I am under the necessity of making my application to your Lordship that I may throw off that calumny which is now in circulation on my character. The following your Lordship will perceive is the details. I made application to your Lordship three weeks since for instructions on what head emigration to the Cape of Good Hope was grounded as a number of people had made enquiry of me about it, but did not think myself justified unless your Lordship transmitted me the instructions, which I received by the next post from the Colonial Department. I therefore had it advertised in the newspapers and large bills posted over this city to give information to people which thought of emigrating – the enclosed bills is the one I had posted up and the other the bill for which redress I now crave – People in consequence made their applications to me and it being my intention to proceed with them I made the following binding proposals – if a person was inclined to go I gave him instructions according to your circular and if he was determined to go I entered him in my book with the necessary particulars, for which he paid me 2/6 which was to be returned to him on his embarkation, but if he forfeited his word he likewise did his money. Now my Lord this libellous bill specifies it is a gross imposition and my bill most unlawfully done. Therefore the redress I crave from your Lordship is whether or not I have acted unlawfully and subjected myself to the displeasure of your Lordship. This bill is posted all over this city and has caused serious alarm among the disaffected people and I am not certain how I might share a worse fate than being the Constable of Manchester. [Transcriber's Note: The Peterloo Riots in Manchester took place on 16 August 1819] Your answer to me as soon as possible will be gratefully received that I may [obscured] by the laws of my country to [obscured] its author. I am no ways conscious of acting contrary to instruction and sorry if I have so done it having been an officer in His Majesty's Service and have born a good character in [this city?]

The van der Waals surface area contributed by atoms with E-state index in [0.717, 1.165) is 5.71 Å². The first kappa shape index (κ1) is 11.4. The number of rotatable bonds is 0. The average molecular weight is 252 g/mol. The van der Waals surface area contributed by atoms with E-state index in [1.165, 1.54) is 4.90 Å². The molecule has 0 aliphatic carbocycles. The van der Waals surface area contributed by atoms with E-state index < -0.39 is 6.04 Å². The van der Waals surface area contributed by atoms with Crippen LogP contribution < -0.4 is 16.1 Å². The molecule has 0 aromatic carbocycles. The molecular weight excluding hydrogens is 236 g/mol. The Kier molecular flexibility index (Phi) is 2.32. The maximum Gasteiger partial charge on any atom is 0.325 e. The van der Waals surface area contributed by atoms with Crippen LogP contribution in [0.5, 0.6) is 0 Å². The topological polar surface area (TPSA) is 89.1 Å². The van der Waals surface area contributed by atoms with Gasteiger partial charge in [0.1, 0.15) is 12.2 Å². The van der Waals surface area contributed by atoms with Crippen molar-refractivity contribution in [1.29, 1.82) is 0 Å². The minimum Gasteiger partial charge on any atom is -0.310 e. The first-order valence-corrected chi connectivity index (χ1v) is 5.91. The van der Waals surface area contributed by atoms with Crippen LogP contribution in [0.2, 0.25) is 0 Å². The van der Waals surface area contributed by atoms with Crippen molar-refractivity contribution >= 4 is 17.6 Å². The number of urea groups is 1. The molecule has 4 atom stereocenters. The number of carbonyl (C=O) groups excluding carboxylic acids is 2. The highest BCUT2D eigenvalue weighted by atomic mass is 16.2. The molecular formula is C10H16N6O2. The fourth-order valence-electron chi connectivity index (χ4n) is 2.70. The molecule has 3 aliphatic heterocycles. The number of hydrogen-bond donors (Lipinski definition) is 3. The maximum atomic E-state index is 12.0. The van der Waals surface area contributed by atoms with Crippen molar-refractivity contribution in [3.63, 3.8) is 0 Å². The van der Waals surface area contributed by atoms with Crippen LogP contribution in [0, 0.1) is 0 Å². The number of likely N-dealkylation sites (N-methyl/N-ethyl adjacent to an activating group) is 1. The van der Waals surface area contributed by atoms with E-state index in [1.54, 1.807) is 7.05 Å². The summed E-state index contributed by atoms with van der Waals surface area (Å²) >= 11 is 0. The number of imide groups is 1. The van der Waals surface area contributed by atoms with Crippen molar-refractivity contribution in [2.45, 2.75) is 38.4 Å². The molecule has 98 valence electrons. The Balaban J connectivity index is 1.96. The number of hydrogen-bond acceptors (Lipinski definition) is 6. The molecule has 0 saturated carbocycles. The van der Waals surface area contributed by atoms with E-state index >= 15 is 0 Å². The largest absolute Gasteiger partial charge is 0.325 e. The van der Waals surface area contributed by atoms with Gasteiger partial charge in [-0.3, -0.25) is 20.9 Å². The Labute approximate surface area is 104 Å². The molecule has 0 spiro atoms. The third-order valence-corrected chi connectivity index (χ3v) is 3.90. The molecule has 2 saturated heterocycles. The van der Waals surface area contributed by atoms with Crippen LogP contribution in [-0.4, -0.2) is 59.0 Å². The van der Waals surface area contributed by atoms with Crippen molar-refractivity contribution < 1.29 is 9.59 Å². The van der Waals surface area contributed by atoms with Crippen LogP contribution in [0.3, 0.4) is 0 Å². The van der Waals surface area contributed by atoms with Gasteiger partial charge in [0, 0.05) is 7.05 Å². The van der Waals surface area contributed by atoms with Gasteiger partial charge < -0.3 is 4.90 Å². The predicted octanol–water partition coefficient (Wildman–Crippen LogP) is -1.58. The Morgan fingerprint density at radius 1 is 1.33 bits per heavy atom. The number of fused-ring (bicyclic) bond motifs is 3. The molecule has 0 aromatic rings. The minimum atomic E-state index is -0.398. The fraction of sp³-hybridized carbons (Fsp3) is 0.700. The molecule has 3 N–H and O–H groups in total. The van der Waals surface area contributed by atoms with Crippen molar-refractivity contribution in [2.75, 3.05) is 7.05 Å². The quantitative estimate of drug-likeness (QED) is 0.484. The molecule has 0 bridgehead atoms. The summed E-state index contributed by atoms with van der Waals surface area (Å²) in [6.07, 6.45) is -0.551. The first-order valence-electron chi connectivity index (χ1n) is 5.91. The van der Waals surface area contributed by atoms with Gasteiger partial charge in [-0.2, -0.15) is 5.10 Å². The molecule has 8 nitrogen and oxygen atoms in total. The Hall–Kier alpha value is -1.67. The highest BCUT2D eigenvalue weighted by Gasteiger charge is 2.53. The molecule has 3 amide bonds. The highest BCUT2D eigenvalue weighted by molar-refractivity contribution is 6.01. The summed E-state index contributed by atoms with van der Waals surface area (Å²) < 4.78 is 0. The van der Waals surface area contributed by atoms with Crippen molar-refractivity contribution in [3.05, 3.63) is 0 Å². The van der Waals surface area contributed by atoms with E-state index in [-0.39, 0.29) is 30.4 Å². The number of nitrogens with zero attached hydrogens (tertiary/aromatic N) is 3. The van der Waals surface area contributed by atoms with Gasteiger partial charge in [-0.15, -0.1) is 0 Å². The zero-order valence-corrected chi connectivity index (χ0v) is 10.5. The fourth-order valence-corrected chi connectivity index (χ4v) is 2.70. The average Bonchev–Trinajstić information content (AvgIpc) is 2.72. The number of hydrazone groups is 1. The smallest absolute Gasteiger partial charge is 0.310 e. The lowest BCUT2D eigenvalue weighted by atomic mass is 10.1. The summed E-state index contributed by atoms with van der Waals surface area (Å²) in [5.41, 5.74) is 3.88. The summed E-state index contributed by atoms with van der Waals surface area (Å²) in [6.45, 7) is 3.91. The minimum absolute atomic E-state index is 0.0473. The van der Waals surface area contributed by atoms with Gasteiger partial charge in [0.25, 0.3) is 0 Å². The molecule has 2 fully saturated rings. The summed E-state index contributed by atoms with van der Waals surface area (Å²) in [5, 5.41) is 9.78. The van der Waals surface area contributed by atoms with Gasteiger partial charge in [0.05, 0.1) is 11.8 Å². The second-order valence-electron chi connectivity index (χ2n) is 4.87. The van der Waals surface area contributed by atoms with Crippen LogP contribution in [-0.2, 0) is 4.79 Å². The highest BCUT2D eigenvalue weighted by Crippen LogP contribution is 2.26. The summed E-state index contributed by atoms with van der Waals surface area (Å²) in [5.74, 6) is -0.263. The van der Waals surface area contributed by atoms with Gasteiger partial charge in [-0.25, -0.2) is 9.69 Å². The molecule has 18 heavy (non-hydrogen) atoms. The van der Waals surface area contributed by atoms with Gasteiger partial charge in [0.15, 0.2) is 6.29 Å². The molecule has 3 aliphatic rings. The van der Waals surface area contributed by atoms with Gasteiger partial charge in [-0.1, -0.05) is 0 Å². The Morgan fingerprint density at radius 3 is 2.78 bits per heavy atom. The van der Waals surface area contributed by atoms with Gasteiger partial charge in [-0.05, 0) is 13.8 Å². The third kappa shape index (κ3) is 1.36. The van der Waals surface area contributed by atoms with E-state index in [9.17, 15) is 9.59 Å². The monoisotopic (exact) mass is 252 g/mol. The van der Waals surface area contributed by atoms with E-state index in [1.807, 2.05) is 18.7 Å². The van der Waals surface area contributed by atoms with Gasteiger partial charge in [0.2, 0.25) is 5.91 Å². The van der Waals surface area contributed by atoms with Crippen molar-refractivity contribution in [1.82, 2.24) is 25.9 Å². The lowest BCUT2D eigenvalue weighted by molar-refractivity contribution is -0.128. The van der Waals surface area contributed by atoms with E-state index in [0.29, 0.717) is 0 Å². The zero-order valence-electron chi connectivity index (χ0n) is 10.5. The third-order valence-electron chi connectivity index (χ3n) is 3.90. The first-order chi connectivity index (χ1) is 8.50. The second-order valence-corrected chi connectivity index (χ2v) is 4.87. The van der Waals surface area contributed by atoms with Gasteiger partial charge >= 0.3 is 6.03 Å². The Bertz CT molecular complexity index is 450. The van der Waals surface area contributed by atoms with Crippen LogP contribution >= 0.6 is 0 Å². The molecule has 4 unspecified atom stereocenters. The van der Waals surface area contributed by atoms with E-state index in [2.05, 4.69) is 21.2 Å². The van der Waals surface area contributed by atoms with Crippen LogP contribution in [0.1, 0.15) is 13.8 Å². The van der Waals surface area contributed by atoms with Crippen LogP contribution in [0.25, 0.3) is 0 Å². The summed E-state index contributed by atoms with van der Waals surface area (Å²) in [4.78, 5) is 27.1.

I have the honor to be